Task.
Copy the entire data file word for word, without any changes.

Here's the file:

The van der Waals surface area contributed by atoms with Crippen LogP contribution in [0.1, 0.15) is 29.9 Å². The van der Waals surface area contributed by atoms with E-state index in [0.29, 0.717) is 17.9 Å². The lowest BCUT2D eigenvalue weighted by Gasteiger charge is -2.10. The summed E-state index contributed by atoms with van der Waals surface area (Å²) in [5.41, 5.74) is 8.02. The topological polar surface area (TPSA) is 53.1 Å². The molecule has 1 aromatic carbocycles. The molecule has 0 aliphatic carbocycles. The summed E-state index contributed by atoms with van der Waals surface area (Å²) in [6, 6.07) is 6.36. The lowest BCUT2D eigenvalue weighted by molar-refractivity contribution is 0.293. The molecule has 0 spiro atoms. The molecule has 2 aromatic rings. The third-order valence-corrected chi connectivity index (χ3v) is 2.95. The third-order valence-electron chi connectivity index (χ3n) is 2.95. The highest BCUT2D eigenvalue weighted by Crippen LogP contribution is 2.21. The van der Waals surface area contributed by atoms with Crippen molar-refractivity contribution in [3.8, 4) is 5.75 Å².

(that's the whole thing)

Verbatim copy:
The van der Waals surface area contributed by atoms with Crippen LogP contribution in [0.1, 0.15) is 29.9 Å². The van der Waals surface area contributed by atoms with E-state index in [0.29, 0.717) is 17.9 Å². The lowest BCUT2D eigenvalue weighted by Gasteiger charge is -2.10. The summed E-state index contributed by atoms with van der Waals surface area (Å²) in [5.41, 5.74) is 8.02. The topological polar surface area (TPSA) is 53.1 Å². The molecule has 1 aromatic carbocycles. The molecule has 0 aliphatic carbocycles. The summed E-state index contributed by atoms with van der Waals surface area (Å²) in [6, 6.07) is 6.36. The lowest BCUT2D eigenvalue weighted by molar-refractivity contribution is 0.293. The molecule has 0 spiro atoms. The molecule has 2 aromatic rings. The third-order valence-corrected chi connectivity index (χ3v) is 2.95. The third-order valence-electron chi connectivity index (χ3n) is 2.95. The highest BCUT2D eigenvalue weighted by Crippen LogP contribution is 2.21. The van der Waals surface area contributed by atoms with Crippen molar-refractivity contribution in [3.8, 4) is 5.75 Å².